Knowing the area and the terrain well, William Jeff Villines and Lyttle James set out with two mules and headed into the valley, where they eventually found Haley curled up in a ball near the banks of the Buffalo River.
The men offered Haley a diet coke and chocolate pudding as they placed her on a mule and began their climb out of the valley and onto a nearby road.
“I hate Diet Coke, and I didn’t like Diet Coke at the time, but it was like mana from heaven,” Zega said.
After a few hours, the three men got back on the road and were able to contact crews to bring an ambulance to their location as medical professionals began to assess Haley.
Back at the cabin, Syer recalls seeing former Washington County Sheriff Steve Whitmill tearing down the long driveway. Anxiously awaiting news, Syer and others stood on the porch, ready to hear what Whitmill would tell them.
“He gets out of the vehicle and we’re just standing there watching,” Syer said. “He takes a few steps, he has a very serious look on his face, and then he says, ‘I have a little girl who wants to see her mom.'”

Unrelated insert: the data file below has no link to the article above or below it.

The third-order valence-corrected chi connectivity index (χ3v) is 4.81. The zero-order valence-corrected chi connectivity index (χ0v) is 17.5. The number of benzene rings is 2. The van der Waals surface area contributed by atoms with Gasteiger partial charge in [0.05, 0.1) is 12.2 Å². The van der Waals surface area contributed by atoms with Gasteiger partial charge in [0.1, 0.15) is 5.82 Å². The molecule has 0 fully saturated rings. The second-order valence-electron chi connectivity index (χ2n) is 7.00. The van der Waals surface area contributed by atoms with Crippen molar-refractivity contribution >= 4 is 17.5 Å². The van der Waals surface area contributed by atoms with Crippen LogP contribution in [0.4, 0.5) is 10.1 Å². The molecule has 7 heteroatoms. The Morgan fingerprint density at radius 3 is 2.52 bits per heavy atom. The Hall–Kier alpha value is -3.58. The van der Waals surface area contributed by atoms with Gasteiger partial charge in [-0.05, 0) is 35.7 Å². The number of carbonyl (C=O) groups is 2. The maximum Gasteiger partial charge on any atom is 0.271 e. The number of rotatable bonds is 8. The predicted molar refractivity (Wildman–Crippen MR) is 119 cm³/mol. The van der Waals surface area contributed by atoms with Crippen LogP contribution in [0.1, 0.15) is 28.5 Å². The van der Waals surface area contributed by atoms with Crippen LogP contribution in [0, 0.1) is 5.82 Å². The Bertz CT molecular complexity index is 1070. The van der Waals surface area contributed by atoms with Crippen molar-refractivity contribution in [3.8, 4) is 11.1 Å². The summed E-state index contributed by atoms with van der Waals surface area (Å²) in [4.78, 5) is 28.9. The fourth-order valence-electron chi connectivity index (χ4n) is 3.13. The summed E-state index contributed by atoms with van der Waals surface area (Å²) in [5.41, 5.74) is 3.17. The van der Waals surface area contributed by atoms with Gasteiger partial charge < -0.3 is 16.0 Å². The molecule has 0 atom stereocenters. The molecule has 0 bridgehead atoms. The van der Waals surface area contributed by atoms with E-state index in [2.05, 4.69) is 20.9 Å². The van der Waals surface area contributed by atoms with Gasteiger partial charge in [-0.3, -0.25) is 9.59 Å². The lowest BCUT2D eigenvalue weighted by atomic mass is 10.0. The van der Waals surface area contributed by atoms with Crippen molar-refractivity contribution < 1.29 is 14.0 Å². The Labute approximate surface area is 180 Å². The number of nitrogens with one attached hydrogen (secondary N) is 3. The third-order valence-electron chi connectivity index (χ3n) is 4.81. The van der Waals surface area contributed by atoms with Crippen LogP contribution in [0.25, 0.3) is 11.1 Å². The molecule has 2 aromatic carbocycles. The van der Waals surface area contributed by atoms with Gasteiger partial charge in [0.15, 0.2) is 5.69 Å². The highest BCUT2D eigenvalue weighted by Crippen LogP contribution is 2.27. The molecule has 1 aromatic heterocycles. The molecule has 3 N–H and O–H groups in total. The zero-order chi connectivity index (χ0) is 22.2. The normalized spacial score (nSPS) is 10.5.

Syer raced inside to get Haley’s favorite blanket before getting into Sheriff Whitmill’s vehicle as they left to reunite mother and daughter. Along the way, Syer says she and Sheriff Whitmill shouted to search and rescue teams that Haley was found and safe – hearing the message echo down the line as the news broke. was spreading.
Arriving at the ambulance where Haley was, Syer was thrilled to see her baby girl.
“They opened the doors, and I just crawled onto the stretcher and was like I was hovering over her. She was so tired and exhausted and didn’t have much to say, but she was so happy,” Syer said.
After 52 long hours, Haley Zega was safe and back with her family. At six years old, she had defied all odds and survived alone, without food, water or shelter.
Today, Haley still hikes the trail at least once a year, and at every opportunity she’s happy to show off the waterfall that bears her name to any hiking partner.
Haley was safe and sound. The family is grateful that the outcome was not what it easily could have been. They don’t let experience define who they are, but rather use it as a way to teach others to be safe.
Syer urges anyone hiking with children to bring whistles and dress in light clothing. Both are great tools to be seen and heard if someone is apart.
Haley can be reached on her social media pages by following her on Instagram or YouTube.